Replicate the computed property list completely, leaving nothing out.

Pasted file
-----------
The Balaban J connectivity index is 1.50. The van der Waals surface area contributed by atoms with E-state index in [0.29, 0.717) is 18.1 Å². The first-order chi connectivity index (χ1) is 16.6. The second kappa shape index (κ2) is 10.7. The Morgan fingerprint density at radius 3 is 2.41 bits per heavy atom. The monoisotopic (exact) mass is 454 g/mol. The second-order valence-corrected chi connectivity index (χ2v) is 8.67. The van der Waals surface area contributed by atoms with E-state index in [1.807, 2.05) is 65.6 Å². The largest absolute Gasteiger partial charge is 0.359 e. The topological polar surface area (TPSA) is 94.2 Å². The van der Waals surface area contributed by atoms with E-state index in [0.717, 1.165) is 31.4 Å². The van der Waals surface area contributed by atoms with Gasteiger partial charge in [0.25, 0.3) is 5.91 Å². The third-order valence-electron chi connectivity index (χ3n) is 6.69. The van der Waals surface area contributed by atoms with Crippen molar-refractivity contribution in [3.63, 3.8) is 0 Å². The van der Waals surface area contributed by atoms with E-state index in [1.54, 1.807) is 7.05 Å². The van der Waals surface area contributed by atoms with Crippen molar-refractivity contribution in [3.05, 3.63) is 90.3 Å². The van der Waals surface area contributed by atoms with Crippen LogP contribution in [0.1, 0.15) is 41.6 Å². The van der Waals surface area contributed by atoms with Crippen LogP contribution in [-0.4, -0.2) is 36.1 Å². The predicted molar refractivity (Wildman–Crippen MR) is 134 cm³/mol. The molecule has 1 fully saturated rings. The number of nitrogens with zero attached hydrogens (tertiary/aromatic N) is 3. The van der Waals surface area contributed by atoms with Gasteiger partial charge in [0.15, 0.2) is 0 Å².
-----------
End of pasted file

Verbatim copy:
The Balaban J connectivity index is 1.50. The van der Waals surface area contributed by atoms with E-state index in [0.29, 0.717) is 18.1 Å². The first-order chi connectivity index (χ1) is 16.6. The second kappa shape index (κ2) is 10.7. The Morgan fingerprint density at radius 3 is 2.41 bits per heavy atom. The monoisotopic (exact) mass is 454 g/mol. The second-order valence-corrected chi connectivity index (χ2v) is 8.67. The van der Waals surface area contributed by atoms with E-state index in [1.807, 2.05) is 65.6 Å². The largest absolute Gasteiger partial charge is 0.359 e. The topological polar surface area (TPSA) is 94.2 Å². The van der Waals surface area contributed by atoms with E-state index in [0.717, 1.165) is 31.4 Å². The van der Waals surface area contributed by atoms with Gasteiger partial charge in [0.25, 0.3) is 5.91 Å². The third-order valence-electron chi connectivity index (χ3n) is 6.69. The van der Waals surface area contributed by atoms with Crippen molar-refractivity contribution in [3.63, 3.8) is 0 Å². The van der Waals surface area contributed by atoms with E-state index in [1.54, 1.807) is 7.05 Å². The van der Waals surface area contributed by atoms with Crippen molar-refractivity contribution in [3.05, 3.63) is 90.3 Å². The van der Waals surface area contributed by atoms with Crippen LogP contribution in [0.1, 0.15) is 41.6 Å². The van der Waals surface area contributed by atoms with Crippen LogP contribution in [-0.4, -0.2) is 36.1 Å². The predicted molar refractivity (Wildman–Crippen MR) is 134 cm³/mol. The molecule has 1 fully saturated rings. The number of nitrogens with zero attached hydrogens (tertiary/aromatic N) is 3. The van der Waals surface area contributed by atoms with Gasteiger partial charge in [0.15, 0.2) is 0 Å².